X-linked Foveal Retinoschisis

Author: Ameen Marashi, MD


Documentation of age as patients are usually young at school age along with visual loss as in X-linked foveal retinoschisis (XLRS), which can range from normal vision to legal blindness [1], along with documentation of dyschromatopsia (red-green) and any visual field defect [2].

It is crucial to investigate family history to document the relatives that are suffering from visual loss.

Ocular Examination

A list of ocular examination should set

1) Best-corrected visual acuity (BCVA) for near and far is an essential step that can perform by a trained optometrist or certified ophthalmologist to document the visual impairment, which can range from 20/20 to less than 20/200, XLRS patients usually presented with hypermetropia.

2) Check eye orthoptics to rule out strabismus and nystagmus in rare and severe cases [3].

3) A slit-lamp examination done with a thorough exam of clarity and regularity of the cornea and to rule out any conjunctival abnormality such injection of conjunctival vessels should be documented. Any other inflammations of the conjunctiva or eyelids documented, along with iris exam and crystalline lens exam to rule out cataract or intraocular lens (IOL) to document the position and clarity of the posterior capsule.

4) Intra Ocular Pressure (IOP) documentation is essential as high IOP may be associated in severe cases of XLRS patients due to neovascular glaucoma. In cases of increased IOP, then gonioscopy is necessary, Note when high IOP spotted a corrected IOP documented after central corneal thickness measurement [4].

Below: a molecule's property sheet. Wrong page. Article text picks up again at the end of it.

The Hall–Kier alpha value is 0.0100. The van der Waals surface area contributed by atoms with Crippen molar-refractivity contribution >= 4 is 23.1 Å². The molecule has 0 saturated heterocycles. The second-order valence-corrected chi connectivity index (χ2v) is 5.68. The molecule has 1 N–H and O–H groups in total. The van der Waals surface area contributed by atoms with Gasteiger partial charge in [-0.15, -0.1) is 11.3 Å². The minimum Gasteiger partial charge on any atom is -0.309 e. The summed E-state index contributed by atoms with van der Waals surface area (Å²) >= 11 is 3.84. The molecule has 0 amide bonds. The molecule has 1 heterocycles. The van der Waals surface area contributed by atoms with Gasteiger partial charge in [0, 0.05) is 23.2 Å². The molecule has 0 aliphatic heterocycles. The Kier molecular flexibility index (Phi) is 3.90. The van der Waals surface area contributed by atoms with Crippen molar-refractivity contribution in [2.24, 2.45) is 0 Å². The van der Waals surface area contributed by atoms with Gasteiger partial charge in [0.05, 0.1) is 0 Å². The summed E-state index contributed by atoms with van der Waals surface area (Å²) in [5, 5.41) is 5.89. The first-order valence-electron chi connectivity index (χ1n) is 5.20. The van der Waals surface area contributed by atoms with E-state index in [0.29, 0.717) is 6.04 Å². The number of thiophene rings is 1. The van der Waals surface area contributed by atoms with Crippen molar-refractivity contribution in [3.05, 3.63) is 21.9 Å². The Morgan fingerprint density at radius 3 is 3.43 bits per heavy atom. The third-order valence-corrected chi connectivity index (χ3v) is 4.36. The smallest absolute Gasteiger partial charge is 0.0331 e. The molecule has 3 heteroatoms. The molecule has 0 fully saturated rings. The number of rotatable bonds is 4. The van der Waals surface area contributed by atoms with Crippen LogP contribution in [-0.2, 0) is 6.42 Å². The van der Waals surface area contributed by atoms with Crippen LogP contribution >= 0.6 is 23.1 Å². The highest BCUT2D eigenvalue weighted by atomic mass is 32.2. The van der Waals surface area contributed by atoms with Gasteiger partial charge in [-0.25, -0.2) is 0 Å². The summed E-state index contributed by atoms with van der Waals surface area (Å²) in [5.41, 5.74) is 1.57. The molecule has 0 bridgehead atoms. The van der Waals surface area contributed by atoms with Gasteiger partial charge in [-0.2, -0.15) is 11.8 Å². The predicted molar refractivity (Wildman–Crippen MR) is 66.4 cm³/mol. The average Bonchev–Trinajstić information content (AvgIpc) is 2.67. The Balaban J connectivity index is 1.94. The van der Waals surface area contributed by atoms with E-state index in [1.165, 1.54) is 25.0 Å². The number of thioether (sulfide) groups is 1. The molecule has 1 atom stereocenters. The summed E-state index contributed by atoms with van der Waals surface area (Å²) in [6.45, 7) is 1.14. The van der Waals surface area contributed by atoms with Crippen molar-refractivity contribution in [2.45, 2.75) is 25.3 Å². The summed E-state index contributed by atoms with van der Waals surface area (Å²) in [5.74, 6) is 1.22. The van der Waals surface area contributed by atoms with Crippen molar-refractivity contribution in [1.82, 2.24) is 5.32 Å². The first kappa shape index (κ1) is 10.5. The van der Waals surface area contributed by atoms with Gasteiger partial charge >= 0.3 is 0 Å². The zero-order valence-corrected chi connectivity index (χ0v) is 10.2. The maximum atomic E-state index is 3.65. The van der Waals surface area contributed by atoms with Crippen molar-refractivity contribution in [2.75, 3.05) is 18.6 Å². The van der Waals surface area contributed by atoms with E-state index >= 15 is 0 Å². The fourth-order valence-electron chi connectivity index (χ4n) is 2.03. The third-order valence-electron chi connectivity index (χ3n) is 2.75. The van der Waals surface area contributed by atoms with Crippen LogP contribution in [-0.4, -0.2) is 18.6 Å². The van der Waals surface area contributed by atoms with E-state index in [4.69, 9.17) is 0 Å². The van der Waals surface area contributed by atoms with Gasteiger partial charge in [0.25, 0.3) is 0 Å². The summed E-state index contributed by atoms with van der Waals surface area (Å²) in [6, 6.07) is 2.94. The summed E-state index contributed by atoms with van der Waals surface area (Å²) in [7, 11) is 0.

5) Bilateral dilated fundus exam is essential as XLRS is bilateral disease and fundus exam should include a detailed examination of the optic disc, macula, posterior pole, a mid-peripheral and peripheral retinal exam with specialized indirect wide-field lenses using slit-lamp biomicroscopy or indirect ophthalmoscopy to document the following:

  • The center of the macula has the form of spoke-wheel with folds irradiating from the center of the fovea.

  • Fifty percent of cases presented with peripheral retinoschisis (often inferior temporal), which has split the outer retinal from the inner and retinal vessels, can be located in inner or outer retinal layers [5].

  • Retinal breaks can be located, which can be small or large; however, in some cases, vitreous veils can be presented, which are a membranous remnant [6].

  • The presence of retinal detachment, which can be tractional or rhegmatogenous or/and vitreous hemorrhage, should be documented [7].

  • Some other retinal findings that can be associated with XLRS are retinal vessel attenuation or sheathing, subretinal fibrosis, and pigmentation.

Diagnostic tests

Fundus images

It is an essential tool to document the presence of XLRS in young patients who are not cooperative for clinical examination, and foveal schisis can be highlighted in red-free images. However, wide-field images can help to document the presence of peripheral retinoschisis and monitor progression.

Optical Coherence Tomography (OCT)

OCT in XLRS features tubular cystic like changes mainly in inner retinal tissue which may include all retinal layers. Cystic changes can be small in the perifoveal area and quite large at the center of the fovea [8] with increased retinal thickness, with time, those cystic like spaces may coalesce. After adolescence, the OCT may appear free from cystic like spaces with irregular foveal contours [9], and OCT is essential to assess macular tissue changes post-treatment.


It is a useful technique to diagnose XLRS complicated with vitreous hemorrhage to rule out the presence of retinal detachment, especially if the other eye has the clinical findings of XLRS.